The Enchanted Forest has been a destination for Oregon children since it opened in 1971. Generations of kids have slid down the creepy witch slide, delighted in the Crooked Man’s house, and ridden on the carousel. The Enchanted Forest is a theme park – there is a section with carnival rides and a haunted house – but what most people remember is the creative world contained in the paths and structures of the park.

The Enchanted Forest
The first sight of the scary witch at The Enchanted Forest. Entering her mouth leads to a slide. Photo credit: Mollie Nouwen

Storybook Lane in The Enchanted Forest

The entrance to The Enchanted Forest leads you into the Storybook Lane section. It’s the oldest and probably most famous part of the park. Little displays and structures show you through nursery rhymes and fairy tales. It begins with the impressive Sleeping Beauty’s Castle and winds along a beautiful wooded hillside. Some of the highlights are the two slides – one of them the head of the witch from Snow White, the other coming out of a giant shoe belonging to the Old Woman in the shoe.

The Crooked Man’s House is a can’t-miss attraction. The house is built to have angled floors and walls, and makes visitors feel completely off-balance. Guests can also visit the seven dwarves’ mine and see recreations of familiar tales like The Three Bears, Little Red Riding Hood and a variety of nursery rhymes.

The Enchanted Forest
The Enchanted Forest’s Western Town gearing up for the day. Photo credit: Mollie Nouwen

The Enchanted Forest’s Western Town

After Storybook Lane, the Western Town section is next. During the summer, musicians play old-time music on one of the porches as visitors use the shooting gallery or remote-control boats. There is an expansive series of tunnels that visitors can explore. These are fun for kids who are not claustrophobic but can be a bit much for adults who would have to get into some small spaces as they go through the tunnels.

The Western Town also includes fun attractions like a “saloon” hall that mimics what you might feel like leaving after a long night at the saloon. Regarding the park’s history, visitors can watch a video about the creation of The Enchanted Forest, and there is a newly-created museum with photos and illustrations of the early park. Finally, Western Town is the central hub for the other areas of the park, and the gift shop is where most visitors will purchase tickets for the amusement park section.

The Enchanted Forest
The Old European Village, with its many charming details. Photo credit: Mollie Nouwen

Find an Old European Village at The Enchanted Forest

The Old European Village is the last themed section of the park. It’s a cobblestoned hilly area with medieval-style houses and shops. This part of the park includes one of the rides, The Challenge of Mondor, and the fountain light show. This area has multiple gift stores, and the Possibly Irish band plays in the Gathering Hall a few times daily during the summer. This section of the village has many bricks with names and messages. During the pandemic, The Enchanted Forest allowed supporters to buy bricks with their names or messages on them to raise money to keep the park afloat when it could not be open.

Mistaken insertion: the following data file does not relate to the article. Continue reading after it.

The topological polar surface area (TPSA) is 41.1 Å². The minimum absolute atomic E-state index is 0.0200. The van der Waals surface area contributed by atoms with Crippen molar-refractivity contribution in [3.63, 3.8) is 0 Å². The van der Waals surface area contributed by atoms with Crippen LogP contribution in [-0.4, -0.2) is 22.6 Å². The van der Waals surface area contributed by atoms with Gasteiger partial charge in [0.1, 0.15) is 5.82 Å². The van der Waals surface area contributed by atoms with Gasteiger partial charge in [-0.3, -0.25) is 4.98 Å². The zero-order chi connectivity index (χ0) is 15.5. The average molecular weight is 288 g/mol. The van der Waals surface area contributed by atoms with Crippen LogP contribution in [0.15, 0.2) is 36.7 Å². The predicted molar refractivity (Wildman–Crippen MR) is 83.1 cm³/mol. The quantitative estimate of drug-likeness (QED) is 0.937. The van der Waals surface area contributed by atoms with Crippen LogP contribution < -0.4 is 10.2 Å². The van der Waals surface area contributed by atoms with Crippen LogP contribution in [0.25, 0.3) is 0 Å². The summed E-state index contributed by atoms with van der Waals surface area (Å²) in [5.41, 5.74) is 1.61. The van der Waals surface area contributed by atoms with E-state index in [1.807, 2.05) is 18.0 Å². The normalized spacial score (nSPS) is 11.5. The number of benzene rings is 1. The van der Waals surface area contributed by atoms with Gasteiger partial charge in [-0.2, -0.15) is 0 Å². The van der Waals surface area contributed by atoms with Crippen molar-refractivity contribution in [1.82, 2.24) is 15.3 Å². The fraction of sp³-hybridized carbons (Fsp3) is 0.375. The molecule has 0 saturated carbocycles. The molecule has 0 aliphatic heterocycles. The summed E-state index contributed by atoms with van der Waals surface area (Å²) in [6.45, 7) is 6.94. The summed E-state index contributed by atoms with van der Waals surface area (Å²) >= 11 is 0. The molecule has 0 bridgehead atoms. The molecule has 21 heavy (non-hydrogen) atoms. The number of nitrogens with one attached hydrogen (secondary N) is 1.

The Enchanted Forest Amusement Park Fun

Though small, the amusement park section of The Enchanted Forest has rides that would appeal to both children and adults. The carousel, children’s Ferris wheel, kiddy bumper boats, and tiny train are all located together and are designed for children. For older children and adults, the rides include a Log Ride (almost guaranteed to get wet), Ice Mountain Bobsled Roller Coast, Challenge of Mondor (shooting lasers at targets from a car), bumper cars, and a haunted house. Tickets are a dollar, and all the rides take between three and five tickets.

Food Options at The Enchanted Forest

There are a few locations to purchase food at the park. The menus are fairly limited and include dishes like chicken tenders and pizza. Food is available at the front of the park – both an ice cream parlor and a grill – and at the fountain light show. The Enchanted Forest encourages people to bring their own food, and visitors can use several picnic tables near the entrance.

The Enchanted Forest
The long shoe slide, with the Old Woman watching over all the visitors to The Enchanted Forest in Oregon. Photo credit: Mollie Nouwen

Visiting The Enchanted Forest in Oregon

The Enchanted Forest is not open all year. It typically opens in March or April and closes in early fall. During the late spring and early fall, it is only open on the weekends and opens daily once local schools are let out for the summer in mid-June. Admission varies based on whether you buy your ticket more than a day in advance and whether you go on a weekday or weekend. Purchasing online a couple of days in advance will save a few dollars and make getting into the park easier as well. There is a large parking lot with easy access to the entrance.

The Enchanted Forest is a charming theme park beloved by children. For those wanting a typical amusement park – this is not it. It is run by the family that started it and retains a quirky and homemade feel. For those interested in this kind of experience, it’s a great summer destination for families with kids.

The Enchanted Forest
8562 Enchanted Way SE, Turner

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